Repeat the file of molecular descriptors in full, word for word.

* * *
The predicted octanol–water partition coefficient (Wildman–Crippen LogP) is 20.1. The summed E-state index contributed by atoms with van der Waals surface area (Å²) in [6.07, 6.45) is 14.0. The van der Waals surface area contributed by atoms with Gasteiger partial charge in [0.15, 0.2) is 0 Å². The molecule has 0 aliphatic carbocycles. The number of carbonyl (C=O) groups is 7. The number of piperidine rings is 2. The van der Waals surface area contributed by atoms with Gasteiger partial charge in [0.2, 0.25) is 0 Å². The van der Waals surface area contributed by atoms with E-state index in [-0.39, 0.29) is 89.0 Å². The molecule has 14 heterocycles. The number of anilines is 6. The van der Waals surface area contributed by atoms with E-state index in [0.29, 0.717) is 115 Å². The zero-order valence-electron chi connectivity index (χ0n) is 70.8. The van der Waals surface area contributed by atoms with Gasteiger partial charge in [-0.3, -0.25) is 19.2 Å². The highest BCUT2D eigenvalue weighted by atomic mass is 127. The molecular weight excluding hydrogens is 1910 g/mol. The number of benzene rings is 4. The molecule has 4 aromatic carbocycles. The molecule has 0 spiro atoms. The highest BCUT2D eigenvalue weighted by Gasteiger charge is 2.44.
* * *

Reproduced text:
The predicted octanol–water partition coefficient (Wildman–Crippen LogP) is 20.1. The summed E-state index contributed by atoms with van der Waals surface area (Å²) in [6.07, 6.45) is 14.0. The van der Waals surface area contributed by atoms with Gasteiger partial charge in [0.15, 0.2) is 0 Å². The molecule has 0 aliphatic carbocycles. The number of carbonyl (C=O) groups is 7. The number of piperidine rings is 2. The van der Waals surface area contributed by atoms with Gasteiger partial charge in [0.2, 0.25) is 0 Å². The van der Waals surface area contributed by atoms with E-state index in [-0.39, 0.29) is 89.0 Å². The molecule has 14 heterocycles. The number of anilines is 6. The van der Waals surface area contributed by atoms with E-state index in [0.29, 0.717) is 115 Å². The zero-order valence-electron chi connectivity index (χ0n) is 70.8. The van der Waals surface area contributed by atoms with Gasteiger partial charge in [-0.3, -0.25) is 19.2 Å². The highest BCUT2D eigenvalue weighted by atomic mass is 127. The molecular weight excluding hydrogens is 1910 g/mol. The number of benzene rings is 4. The molecule has 4 aromatic carbocycles. The molecule has 0 spiro atoms. The highest BCUT2D eigenvalue weighted by Gasteiger charge is 2.44.